Name: Marvin S.
Date: Sunday, September 15, 2002
If I were to go inside a c-12 atom and my size was
thousands of times smaller than an electron, what would I see?
At the center of the atom is a small but heavy cloud, the nucleus. This
cloud has twelve extremely heavy particles with practically no size to them.
They are moving too fast to actually see, shooting around within this cloud.
Six are very electrically active, always absorbing and releasing little
bundles of electrical energy called photons (light at the scale of
particles). These six electrically active particles are protons. Also
shooting around within the nucleus are the six less active particles called
neutrons. All twelve of these particles are constantly shooting particles
called pions back and forth between each other. There is much more within
the nucleus than just six protons and six neutrons.
Outside the center is a cloud of electrons. If the nucleus seems to be
about a foot wide, the electron cloud is about two miles wide. Usually
there are twelve electrons shooting every which way too fast to even try to
see. You just see a "cloud of motion". Like protons, these electrons are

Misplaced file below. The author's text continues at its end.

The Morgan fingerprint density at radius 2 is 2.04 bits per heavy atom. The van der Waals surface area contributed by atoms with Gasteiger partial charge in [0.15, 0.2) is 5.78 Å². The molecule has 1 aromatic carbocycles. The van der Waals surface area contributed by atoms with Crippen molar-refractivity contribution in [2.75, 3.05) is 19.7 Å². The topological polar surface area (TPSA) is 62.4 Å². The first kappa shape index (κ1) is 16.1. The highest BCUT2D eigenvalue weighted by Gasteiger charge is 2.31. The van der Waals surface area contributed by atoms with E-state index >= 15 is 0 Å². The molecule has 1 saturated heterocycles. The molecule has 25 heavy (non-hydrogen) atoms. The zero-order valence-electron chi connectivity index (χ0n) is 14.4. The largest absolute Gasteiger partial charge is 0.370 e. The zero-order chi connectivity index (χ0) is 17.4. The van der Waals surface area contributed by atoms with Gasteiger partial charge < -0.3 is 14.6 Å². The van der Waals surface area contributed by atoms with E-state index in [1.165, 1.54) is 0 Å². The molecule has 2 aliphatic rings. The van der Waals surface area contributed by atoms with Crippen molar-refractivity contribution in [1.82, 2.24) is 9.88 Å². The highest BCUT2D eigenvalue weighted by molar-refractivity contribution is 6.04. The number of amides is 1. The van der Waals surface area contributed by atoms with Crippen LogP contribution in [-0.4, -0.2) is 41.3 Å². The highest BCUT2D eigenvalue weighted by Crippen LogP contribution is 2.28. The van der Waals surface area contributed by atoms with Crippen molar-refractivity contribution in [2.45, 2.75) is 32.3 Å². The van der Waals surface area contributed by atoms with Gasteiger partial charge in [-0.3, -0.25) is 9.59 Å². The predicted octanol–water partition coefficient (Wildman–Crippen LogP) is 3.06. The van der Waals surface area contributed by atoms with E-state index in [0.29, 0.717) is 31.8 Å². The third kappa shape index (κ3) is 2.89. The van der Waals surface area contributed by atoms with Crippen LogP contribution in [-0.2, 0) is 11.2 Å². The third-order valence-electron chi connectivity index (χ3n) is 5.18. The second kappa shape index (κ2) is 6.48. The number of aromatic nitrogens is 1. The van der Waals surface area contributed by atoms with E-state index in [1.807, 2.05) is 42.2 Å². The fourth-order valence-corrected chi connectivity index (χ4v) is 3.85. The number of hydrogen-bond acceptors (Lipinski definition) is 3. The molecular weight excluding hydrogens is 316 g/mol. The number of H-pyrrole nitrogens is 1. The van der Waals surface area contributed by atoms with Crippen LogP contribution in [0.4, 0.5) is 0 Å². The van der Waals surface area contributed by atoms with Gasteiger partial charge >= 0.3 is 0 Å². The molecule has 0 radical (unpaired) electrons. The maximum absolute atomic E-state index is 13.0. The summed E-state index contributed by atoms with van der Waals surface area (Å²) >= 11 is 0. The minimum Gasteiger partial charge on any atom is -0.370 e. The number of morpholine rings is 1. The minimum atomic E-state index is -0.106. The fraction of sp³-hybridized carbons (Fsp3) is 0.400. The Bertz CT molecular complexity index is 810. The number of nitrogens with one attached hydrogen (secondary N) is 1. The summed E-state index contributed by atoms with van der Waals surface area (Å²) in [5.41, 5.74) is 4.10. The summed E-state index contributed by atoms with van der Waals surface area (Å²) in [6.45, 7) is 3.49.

very active, always absorbing and emitting photons. An electron that
absorbs energy from a photon speeds up and jumps toward the outside of the
cloud. An electron that loses energy to a photon drops inward from the
outside of the cloud. Whether you are inside the nucleus or in the electron
cloud, you had better hope nothing hits you.
Dr. Ken Mellendorf
Illinois Central College
An interesting question, but the answer is "nothing". In fact, the
question is not well defined in a number of ways; our life depends on
atoms being MUCH smaller than we are. Are you assuming your eyes
would be made of the same molecules, except smaller? That is,
however, not possible since Planck's constant really defines what we
mean by "small"; you cannot have smaller molecules.
Also, you need photons to see. The photons that your eyes are
sensitive to correspond to wavelengths MUCH longer than the
sizes of molecules and so cannot be used to "see" any detail in
molecules. For example, the smallest orbit of a hydrogen atom
has a radius of 0.053 nm (1 nm = 10-9 m = 0.000000009 m) and
visible light has a wavelngth around 500 nm. Photons with wavelengths
small enough to "see" an atom would be so energetic that they would
break up an atom since their energy is inversely proportional to their
For many reasons, life of complexity similar to us must remain at
about our size, certainly large enough that atoms are MUCH smaller.
Another problem with your question is that an electron, as far as we
know, is a point particle. That is, it is of zero size and so neither
you nor anything else can be smaller than an electron. It is indeed a
strange universe out there! The strangest part may be that it is put
together in a way that makes our life possible.
Best, Dick Plano
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Update: June 2012